1863: The Changing Nature of the War


The war in the west continued in favor of the North in 1863. At the start of the year, Union forces controlled much of the Mississippi River. In the spring and summer of 1862, they had captured New Orleans—the most important port in the Confederacy, through which cotton harvested from all the Southern states was exported—and Memphis. Grant had then attempted to capture Vicksburg, Mississippi, a commercial center on the bluffs above the Mississippi River. Once Vicksburg fell, the Union would have won complete control over the river. A military bombardment that summer failed to force a Confederate surrender. An assault by land forces also failed in December 1862.

In April 1863, the Union began a final attempt to capture Vicksburg. On July 3, after more than a month of a Union siege, during which Vicksburg’s residents hid in caves to protect themselves from the bombardment and ate their pets to stay alive, Grant finally achieved his objective. The trapped Confederate forces surrendered. The Union had succeeded in capturing Vicksburg and splitting the Confederacy (Figure). This victory inflicted a serious blow to the Southern war effort.

An illustration depicts a long line of Union gun boats firing on Vicksburg from the Mississippi River.
In this illustration, Union gun boats fire on Vicksburg in the campaign that helped the Union take control of the Mississippi River.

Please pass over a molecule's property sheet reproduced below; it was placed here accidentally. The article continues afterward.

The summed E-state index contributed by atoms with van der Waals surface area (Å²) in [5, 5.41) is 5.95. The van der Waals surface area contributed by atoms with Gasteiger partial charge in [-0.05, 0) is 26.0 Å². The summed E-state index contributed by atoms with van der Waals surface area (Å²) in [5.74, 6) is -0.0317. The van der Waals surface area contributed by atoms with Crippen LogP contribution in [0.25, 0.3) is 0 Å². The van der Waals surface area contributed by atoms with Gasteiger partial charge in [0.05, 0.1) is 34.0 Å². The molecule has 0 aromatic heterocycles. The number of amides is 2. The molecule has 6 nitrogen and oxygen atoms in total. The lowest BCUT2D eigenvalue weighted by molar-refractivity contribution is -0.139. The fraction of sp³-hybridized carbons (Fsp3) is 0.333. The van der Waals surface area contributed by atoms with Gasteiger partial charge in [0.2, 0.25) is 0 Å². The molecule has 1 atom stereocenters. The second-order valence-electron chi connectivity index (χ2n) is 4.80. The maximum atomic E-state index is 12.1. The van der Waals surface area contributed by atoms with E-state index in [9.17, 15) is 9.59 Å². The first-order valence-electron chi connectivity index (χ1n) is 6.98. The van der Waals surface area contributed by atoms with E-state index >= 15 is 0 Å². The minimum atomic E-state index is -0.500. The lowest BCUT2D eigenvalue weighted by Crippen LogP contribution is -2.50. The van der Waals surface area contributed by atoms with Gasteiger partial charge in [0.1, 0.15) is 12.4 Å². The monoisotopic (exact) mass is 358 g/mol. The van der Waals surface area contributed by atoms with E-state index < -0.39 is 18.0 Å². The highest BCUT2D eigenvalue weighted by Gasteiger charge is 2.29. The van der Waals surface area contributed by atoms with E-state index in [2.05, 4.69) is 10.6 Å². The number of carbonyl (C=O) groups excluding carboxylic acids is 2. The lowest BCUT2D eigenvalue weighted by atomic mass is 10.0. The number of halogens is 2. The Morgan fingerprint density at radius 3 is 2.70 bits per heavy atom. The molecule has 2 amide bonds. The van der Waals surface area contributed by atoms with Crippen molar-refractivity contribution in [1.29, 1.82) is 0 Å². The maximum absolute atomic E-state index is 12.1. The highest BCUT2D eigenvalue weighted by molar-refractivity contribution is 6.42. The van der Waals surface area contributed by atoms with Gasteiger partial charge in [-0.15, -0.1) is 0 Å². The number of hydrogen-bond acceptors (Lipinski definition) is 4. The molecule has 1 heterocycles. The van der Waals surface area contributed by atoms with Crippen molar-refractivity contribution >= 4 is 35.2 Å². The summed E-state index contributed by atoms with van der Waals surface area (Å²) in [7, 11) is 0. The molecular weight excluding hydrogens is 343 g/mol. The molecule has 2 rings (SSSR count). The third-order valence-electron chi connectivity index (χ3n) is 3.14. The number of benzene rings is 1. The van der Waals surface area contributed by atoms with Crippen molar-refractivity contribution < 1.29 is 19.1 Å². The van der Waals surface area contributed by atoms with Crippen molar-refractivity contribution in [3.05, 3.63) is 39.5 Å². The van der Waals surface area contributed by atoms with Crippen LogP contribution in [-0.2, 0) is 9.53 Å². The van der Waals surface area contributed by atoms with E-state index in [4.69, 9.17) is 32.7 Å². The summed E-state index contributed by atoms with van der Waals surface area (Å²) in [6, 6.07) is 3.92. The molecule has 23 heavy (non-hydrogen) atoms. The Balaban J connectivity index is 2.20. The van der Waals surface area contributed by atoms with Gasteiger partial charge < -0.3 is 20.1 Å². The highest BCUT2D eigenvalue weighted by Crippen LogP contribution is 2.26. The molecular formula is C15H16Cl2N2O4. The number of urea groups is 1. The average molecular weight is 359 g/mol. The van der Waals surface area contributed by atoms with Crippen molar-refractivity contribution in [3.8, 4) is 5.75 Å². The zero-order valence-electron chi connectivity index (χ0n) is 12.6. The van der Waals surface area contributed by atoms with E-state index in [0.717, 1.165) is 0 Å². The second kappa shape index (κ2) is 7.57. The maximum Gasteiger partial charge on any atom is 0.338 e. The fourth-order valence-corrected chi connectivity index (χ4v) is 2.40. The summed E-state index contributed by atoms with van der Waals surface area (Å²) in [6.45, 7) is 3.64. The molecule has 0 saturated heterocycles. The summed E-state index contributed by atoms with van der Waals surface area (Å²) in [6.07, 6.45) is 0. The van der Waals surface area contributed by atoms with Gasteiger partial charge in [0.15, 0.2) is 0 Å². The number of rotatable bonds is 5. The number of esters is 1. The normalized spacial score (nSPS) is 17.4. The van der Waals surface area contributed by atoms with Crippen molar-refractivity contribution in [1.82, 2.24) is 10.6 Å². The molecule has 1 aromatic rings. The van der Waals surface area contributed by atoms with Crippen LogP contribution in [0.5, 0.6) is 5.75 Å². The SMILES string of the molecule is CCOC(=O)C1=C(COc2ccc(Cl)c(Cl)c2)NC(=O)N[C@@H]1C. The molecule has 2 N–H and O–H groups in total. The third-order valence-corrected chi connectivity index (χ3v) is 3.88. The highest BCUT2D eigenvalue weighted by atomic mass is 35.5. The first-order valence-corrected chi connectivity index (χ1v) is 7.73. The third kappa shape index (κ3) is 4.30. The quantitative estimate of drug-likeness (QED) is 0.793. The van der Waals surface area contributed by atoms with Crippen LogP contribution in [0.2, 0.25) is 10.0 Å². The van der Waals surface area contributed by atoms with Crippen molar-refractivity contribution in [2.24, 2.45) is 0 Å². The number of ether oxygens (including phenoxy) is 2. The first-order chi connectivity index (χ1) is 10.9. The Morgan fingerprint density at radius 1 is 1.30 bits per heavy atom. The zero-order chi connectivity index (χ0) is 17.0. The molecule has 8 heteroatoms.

As Grant and his forces pounded Vicksburg, Confederate strategists, at the urging of General Lee, who had defeated a larger Union army at Chancellorsville, Virginia, in May 1863, decided on a bold plan to invade the North. Leaders hoped this invasion would force the Union to send troops engaged in the Vicksburg campaign east, thus weakening their power over the Mississippi. Further, they hoped the aggressive action of pushing north would weaken the Union’s resolve to fight. Lee also hoped that a significant Confederate victory in the North would convince Great Britain and France to extend support to Jefferson Davis’s government and encourage the North to negotiate peace.

Beginning in June 1863, General Lee began to move the Army of Northern Virginia north through Maryland. The Union army—the Army of the Potomac—traveled east to end up alongside the Confederate forces. The two armies met at Gettysburg, Pennsylvania, where Confederate forces had gone to secure supplies. The resulting battle lasted three days, July 1–3 (Figure) and remains the biggest and costliest battle ever fought in North America. The climax of the Battle of Gettysburg occurred on the third day. In the morning, after a fight lasting several hours, Union forces fought back a Confederate attack on Culp’s Hill, one of the Union’s defensive positions. To regain a perceived advantage and secure victory, Lee ordered a frontal assault, known as Pickett’s Charge (for Confederate general George Pickett), against the center of the Union lines on Cemetery Ridge. Approximately fifteen thousand Confederate soldiers took part, and more than half lost their lives, as they advanced nearly a mile across an open field to attack the entrenched Union forces. In all, more than a third of the Army of Northern Virginia had been lost, and on the evening of July 4, Lee and his men slipped away in the rain. General George Meade did not pursue them. Both sides suffered staggering losses. Total casualties numbered around twenty-three thousand for the Union and some twenty-eight thousand among the Confederates. With its defeats at Gettysburg and Vicksburg, both on the same day, the Confederacy lost its momentum. The tide had turned in favor of the Union in both the east and the west.